2.50
Hdl Handle:
http://hdl.handle.net/10755/151865
Type:
Presentation
Title:
Preterm Infant BNBAS and Feeding Behaviors at 40 and 44 Weeks PCA
Abstract:
Preterm Infant BNBAS and Feeding Behaviors at 40 and 44 Weeks PCA
Conference Sponsor:Sigma Theta Tau International
Conference Year:2003
Conference Date:July 10-12, 2003
Author:Medoff-Cooper, Barbara, PhD
P.I. Institution Name:University of Pennsylvania
School of Nursing
Title:Associate Professor
Objective: The purpose of this study was to determine the relationship between the Brazelton Neonatal Behavioral Assessment Scale (BNBAS) and feeding behaviors in preterm infants at 40 and 44 weeks post-conceptional age (PCA). Design: A prospective, correlative designed was used to assess neurobehavioral status and feeding behaviors at 40 and 44 weeks PCA. Population: 101 preterm infants with a mean gestational age of 30.4 ± 2.5 weeks (range 24-34 weeks GA) from two urban academic medical centers. Concepts: Developmental framework to ascertain the influence of neurobehavioral maturaton and feeding behaviors on each other over time. Mehtods: A five minute feeding assessment was completed immediately following the BNBAS. Sucking variables included #sucks, #bursts, #sucks/burst(S/B), intersuck width (ISW),suck width (SW) interburst width, rate, and mean maximum pressure (Pmax). Results: The Orientation(p.00), Motor(p.00), Range of States (p.001), Autonomic Regulation (p.01), and Reflexes (p.00) clusters were significantly more mature at 44 weeks PCA as compared to 40 weeks. Infants that were extremely early born (EEB)(n=24) had a significantly larger change in BNBAS scores over time as compared to the more mature preterm infants (n=77). At 40 and 44 weeks PCA, Pmax, ISW, SW, and #S/B, were significantly effected the BNBAS cluster scores. Likewise, BNBAS cluster scores were significantly effected by ISW (p.03) and Pmax (p.02). Conclusions: Significant neurobehavioral maturation takes place between 40 and 44 weeks PCA in preterm infants, with the the greatest changes for the most preterm infants. In addition, these findings highlight the inter-relationship between neurobehavioral maturation and feeding behaviors. Implications: The outcome of this study has implications for clinical care decisions in the NICU and follow-up settings.<!--Abstract 13125 modified by 130.91.156.69 on 10-28-2002-->
Repository Posting Date:
26-Oct-2011
Date of Publication:
10-Jul-2003
Sponsors:
Sigma Theta Tau International

Full metadata record

DC FieldValue Language
dc.typePresentationen_GB
dc.titlePreterm Infant BNBAS and Feeding Behaviors at 40 and 44 Weeks PCAen_GB
dc.identifier.urihttp://hdl.handle.net/10755/151865-
dc.description.abstract<table><tr><td colspan="2" class="item-title">Preterm Infant BNBAS and Feeding Behaviors at 40 and 44 Weeks PCA</td></tr><tr class="item-sponsor"><td class="label">Conference Sponsor:</td><td class="value">Sigma Theta Tau International</td></tr><tr class="item-year"><td class="label">Conference Year:</td><td class="value">2003</td></tr><tr class="item-conference-date"><td class="label">Conference Date:</td><td class="value">July 10-12, 2003</td></tr><tr class="item-author"><td class="label">Author:</td><td class="value">Medoff-Cooper, Barbara, PhD</td></tr><tr class="item-institute"><td class="label">P.I. Institution Name:</td><td class="value">University of Pennsylvania<br/>School of Nursing</td></tr><tr class="item-author-title"><td class="label">Title:</td><td class="value">Associate Professor</td></tr><tr><td colspan="2" class="item-abstract">Objective: The purpose of this study was to determine the relationship between the Brazelton Neonatal Behavioral Assessment Scale (BNBAS) and feeding behaviors in preterm infants at 40 and 44 weeks post-conceptional age (PCA). Design: A prospective, correlative designed was used to assess neurobehavioral status and feeding behaviors at 40 and 44 weeks PCA. Population: 101 preterm infants with a mean gestational age of 30.4 &plusmn; 2.5 weeks (range 24-34 weeks GA) from two urban academic medical centers. Concepts: Developmental framework to ascertain the influence of neurobehavioral maturaton and feeding behaviors on each other over time. Mehtods: A five minute feeding assessment was completed immediately following the BNBAS. Sucking variables included #sucks, #bursts, #sucks/burst(S/B), intersuck width (ISW),suck width (SW) interburst width, rate, and mean maximum pressure (Pmax). Results: The Orientation(p.00), Motor(p.00), Range of States (p.001), Autonomic Regulation (p.01), and Reflexes (p.00) clusters were significantly more mature at 44 weeks PCA as compared to 40 weeks. Infants that were extremely early born (EEB)(n=24) had a significantly larger change in BNBAS scores over time as compared to the more mature preterm infants (n=77). At 40 and 44 weeks PCA, Pmax, ISW, SW, and #S/B, were significantly effected the BNBAS cluster scores. Likewise, BNBAS cluster scores were significantly effected by ISW (p.03) and Pmax (p.02). Conclusions: Significant neurobehavioral maturation takes place between 40 and 44 weeks PCA in preterm infants, with the the greatest changes for the most preterm infants. In addition, these findings highlight the inter-relationship between neurobehavioral maturation and feeding behaviors. Implications: The outcome of this study has implications for clinical care decisions in the NICU and follow-up settings.&lt;!--Abstract 13125 modified by 130.91.156.69 on 10-28-2002--&gt;</td></tr></table>en_GB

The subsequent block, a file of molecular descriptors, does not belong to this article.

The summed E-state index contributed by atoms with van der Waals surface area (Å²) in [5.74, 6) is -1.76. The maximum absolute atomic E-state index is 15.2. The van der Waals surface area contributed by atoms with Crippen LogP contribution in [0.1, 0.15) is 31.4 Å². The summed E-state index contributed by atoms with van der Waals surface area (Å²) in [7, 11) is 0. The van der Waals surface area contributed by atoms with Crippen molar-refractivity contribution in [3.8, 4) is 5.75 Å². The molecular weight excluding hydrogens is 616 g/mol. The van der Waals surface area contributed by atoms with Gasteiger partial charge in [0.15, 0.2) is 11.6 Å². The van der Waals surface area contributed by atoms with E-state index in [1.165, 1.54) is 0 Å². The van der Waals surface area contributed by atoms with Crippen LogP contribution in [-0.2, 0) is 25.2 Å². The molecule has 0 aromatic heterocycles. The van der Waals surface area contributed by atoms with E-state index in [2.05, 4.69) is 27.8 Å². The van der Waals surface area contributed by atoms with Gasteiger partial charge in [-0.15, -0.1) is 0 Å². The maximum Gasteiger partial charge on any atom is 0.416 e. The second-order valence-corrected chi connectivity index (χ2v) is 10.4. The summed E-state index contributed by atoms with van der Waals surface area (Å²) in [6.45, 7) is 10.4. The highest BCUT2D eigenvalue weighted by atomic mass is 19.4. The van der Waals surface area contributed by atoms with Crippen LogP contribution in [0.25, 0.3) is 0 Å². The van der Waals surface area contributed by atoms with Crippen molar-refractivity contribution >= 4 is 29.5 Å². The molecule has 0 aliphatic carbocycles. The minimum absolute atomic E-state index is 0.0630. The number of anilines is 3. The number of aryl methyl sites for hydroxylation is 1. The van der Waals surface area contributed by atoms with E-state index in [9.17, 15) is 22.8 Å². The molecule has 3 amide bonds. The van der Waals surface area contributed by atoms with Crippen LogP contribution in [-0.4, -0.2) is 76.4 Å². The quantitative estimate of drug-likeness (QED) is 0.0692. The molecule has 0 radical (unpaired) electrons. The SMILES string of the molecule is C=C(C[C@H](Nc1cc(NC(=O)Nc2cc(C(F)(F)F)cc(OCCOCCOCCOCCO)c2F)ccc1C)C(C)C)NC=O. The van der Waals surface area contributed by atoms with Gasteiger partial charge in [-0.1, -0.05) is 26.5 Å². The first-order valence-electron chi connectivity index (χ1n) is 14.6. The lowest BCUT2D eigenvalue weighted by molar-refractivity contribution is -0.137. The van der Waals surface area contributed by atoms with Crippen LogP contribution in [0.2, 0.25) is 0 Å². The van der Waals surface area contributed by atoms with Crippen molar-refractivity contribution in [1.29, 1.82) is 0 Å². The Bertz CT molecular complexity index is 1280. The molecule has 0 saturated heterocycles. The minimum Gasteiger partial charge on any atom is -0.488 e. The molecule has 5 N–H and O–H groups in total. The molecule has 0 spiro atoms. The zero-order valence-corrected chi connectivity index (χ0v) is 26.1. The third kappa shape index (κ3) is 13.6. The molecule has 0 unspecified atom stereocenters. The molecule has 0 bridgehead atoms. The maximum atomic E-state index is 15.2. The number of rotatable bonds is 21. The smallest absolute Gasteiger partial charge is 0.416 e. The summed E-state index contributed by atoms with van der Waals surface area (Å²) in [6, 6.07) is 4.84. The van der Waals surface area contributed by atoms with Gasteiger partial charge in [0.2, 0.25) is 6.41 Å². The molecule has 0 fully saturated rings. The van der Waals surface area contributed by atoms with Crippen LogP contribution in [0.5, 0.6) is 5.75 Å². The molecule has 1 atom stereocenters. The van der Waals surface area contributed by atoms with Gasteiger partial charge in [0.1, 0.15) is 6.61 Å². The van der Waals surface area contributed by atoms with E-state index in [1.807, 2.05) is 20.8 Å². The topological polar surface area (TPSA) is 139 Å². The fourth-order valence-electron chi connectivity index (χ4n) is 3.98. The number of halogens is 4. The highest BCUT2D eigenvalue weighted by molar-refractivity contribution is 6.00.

dc.date.available2011-10-26T11:16:17Z-
dc.date.issued2003-07-10en_GB
dc.date.accessioned2011-10-26T11:16:17Z-
dc.description.sponsorshipSigma Theta Tau Internationalen_GB
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